Yttrium-90 Microspheres Therapy for Liver Cancer
Microspheres are tiny glass or resin spheres that contain the radioisotope Yttrium-90. This radioisotope delivers its radiation over a short range. They are used to treat patients with liver cancer. There are two types of microspheres used: SirSpheres® and Theraspheres®. They are both very similar in the way they work.
The procedure is carried out in two stages, usually one to three weeks apart. Both procedures are carried out in a theatre and are followed by a scan in Nuclear Medicine. The first part is called the “work-up” or pre-therapy appointment. It is usually carried out on an outpatient basis. The second part is the therapy appointment and is always carried out on an inpatient basis, including an overnight stay.
During the work-up stage, a tracer is injected into the liver via the hepatic artery. This is done in theatre. Since these blood vessels supply most of the blood for the liver tumours, the tracer gets stuck in these vessels. This is done in the same way as it will be for the therapy, but the tracer is used for diagnostic purposes only. Once the tracer has been injected, the patient is scanned on a gamma camera in Nuclear Medicine to take pictures of where the tracer has gone. This will show whether a lot of the tracer goes to the lungs. If so, the therapy may not be able to go ahead as the radiation dose to the lung would be too large.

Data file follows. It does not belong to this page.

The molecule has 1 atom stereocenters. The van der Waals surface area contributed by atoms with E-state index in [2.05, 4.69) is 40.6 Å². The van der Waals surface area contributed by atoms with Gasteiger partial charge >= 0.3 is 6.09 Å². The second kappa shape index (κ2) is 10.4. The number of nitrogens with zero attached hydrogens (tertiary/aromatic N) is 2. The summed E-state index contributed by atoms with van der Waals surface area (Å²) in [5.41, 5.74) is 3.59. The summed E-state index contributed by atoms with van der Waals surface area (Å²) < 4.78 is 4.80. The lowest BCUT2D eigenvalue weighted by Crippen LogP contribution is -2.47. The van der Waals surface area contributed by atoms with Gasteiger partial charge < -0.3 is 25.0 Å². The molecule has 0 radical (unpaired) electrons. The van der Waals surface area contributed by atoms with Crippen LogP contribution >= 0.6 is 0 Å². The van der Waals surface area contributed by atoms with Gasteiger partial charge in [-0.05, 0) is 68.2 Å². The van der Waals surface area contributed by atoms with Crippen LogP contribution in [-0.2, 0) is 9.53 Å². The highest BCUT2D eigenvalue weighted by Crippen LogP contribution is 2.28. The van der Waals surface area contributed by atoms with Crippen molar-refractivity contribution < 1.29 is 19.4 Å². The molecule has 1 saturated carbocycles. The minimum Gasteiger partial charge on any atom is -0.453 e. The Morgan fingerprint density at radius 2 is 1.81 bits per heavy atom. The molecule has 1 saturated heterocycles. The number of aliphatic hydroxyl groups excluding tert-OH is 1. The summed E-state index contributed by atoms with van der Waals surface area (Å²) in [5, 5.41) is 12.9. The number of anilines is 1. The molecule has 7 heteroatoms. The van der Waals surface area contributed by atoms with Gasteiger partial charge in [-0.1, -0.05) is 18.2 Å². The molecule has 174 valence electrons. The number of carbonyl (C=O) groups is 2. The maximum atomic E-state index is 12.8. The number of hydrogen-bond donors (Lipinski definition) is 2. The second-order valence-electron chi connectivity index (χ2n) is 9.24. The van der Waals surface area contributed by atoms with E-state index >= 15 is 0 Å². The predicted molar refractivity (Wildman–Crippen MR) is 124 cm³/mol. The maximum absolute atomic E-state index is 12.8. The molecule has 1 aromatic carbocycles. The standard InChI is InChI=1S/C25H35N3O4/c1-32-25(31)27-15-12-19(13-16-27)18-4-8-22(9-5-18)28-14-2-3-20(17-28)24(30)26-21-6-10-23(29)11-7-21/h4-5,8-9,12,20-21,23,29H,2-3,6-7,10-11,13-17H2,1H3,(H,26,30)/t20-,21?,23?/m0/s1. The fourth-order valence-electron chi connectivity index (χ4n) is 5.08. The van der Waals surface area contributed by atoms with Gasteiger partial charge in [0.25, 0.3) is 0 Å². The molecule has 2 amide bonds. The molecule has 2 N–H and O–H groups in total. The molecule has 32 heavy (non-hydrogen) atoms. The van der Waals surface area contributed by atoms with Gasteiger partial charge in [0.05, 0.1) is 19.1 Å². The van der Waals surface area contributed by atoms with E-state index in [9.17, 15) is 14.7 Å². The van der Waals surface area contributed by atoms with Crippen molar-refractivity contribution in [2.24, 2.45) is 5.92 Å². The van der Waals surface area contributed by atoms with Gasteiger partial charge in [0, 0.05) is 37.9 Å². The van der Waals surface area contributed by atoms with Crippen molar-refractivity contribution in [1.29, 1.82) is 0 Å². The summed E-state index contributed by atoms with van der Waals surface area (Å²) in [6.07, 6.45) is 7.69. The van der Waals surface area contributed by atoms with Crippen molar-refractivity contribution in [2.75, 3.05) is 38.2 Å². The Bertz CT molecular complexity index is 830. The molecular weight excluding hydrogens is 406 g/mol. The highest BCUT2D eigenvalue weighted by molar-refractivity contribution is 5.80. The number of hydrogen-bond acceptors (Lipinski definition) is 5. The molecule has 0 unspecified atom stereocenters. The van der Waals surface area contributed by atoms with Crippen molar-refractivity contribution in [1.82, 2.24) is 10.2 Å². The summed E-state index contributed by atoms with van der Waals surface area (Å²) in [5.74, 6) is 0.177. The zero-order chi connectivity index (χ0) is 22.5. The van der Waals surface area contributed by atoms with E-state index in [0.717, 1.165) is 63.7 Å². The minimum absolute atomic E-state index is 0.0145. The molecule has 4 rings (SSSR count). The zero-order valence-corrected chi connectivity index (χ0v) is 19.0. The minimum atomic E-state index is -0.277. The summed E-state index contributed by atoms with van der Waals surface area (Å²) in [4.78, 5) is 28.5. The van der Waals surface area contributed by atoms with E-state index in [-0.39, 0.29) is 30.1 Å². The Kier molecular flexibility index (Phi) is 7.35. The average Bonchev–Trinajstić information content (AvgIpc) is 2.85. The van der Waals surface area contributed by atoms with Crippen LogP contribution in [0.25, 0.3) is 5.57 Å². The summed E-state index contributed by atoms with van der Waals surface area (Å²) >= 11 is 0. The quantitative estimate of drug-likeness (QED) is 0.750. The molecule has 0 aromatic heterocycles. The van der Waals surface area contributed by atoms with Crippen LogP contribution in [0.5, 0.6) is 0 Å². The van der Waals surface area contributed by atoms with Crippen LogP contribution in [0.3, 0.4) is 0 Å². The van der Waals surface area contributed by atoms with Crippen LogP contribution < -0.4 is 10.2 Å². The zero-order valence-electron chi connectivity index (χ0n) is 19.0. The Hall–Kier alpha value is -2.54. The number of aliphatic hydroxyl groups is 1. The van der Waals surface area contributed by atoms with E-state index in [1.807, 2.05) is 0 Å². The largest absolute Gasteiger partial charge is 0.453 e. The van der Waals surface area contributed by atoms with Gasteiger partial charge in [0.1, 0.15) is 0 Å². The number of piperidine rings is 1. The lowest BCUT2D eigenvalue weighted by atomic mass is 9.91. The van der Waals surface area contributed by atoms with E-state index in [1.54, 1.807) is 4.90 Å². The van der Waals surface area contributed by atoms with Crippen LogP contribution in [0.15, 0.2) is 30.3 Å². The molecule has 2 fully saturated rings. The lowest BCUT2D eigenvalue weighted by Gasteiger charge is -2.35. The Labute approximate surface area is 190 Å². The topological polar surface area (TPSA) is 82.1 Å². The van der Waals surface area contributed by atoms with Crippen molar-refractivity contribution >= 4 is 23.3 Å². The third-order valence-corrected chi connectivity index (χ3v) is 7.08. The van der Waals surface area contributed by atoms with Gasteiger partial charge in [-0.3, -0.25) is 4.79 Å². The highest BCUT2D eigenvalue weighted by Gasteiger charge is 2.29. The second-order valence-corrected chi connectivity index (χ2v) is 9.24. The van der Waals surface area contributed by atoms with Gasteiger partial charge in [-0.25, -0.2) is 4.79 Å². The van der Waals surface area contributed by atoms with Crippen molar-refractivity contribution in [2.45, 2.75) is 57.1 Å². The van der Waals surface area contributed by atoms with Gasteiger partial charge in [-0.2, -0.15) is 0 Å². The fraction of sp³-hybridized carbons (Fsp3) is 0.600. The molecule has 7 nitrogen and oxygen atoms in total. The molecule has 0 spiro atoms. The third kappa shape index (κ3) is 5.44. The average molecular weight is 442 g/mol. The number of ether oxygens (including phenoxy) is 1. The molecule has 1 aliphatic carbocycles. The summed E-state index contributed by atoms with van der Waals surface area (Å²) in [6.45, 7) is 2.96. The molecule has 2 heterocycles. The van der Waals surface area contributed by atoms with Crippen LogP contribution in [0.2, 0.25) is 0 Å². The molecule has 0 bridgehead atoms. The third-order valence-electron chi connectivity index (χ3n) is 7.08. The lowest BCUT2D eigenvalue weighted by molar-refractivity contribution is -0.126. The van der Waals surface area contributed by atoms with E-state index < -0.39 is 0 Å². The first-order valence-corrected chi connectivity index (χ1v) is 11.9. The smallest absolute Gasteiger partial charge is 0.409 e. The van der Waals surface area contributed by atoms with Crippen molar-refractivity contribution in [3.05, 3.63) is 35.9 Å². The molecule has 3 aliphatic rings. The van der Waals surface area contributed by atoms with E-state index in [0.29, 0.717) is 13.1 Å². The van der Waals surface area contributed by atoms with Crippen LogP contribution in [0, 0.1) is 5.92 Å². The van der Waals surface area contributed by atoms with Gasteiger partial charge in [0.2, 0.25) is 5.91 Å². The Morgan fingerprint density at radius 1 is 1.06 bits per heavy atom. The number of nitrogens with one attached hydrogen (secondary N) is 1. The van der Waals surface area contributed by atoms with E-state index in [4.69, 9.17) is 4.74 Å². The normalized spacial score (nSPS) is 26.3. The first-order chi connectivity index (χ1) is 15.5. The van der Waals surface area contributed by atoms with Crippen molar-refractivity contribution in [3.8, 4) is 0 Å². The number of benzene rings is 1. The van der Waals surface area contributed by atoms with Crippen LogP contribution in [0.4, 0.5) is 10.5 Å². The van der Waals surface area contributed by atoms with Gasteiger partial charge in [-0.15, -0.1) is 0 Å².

During the therapy stage, the microspheres are injected into the hepatic artery. The Microspheres get stuck in the blood vessels and give a radiation dose to the liver tumours. The patient stays overnight on a ward and is scanned the following day in Nuclear Medicine to confirm that the Microspheres have gone to the intended areas.
Upon discharge patients are issued with a radiation protection advice card. Since the therapy agent is radioactive, some simple precautions may need to be followed.
More detailed information can be found in the Patient Information Leaflet, which can be found by clicking on this link.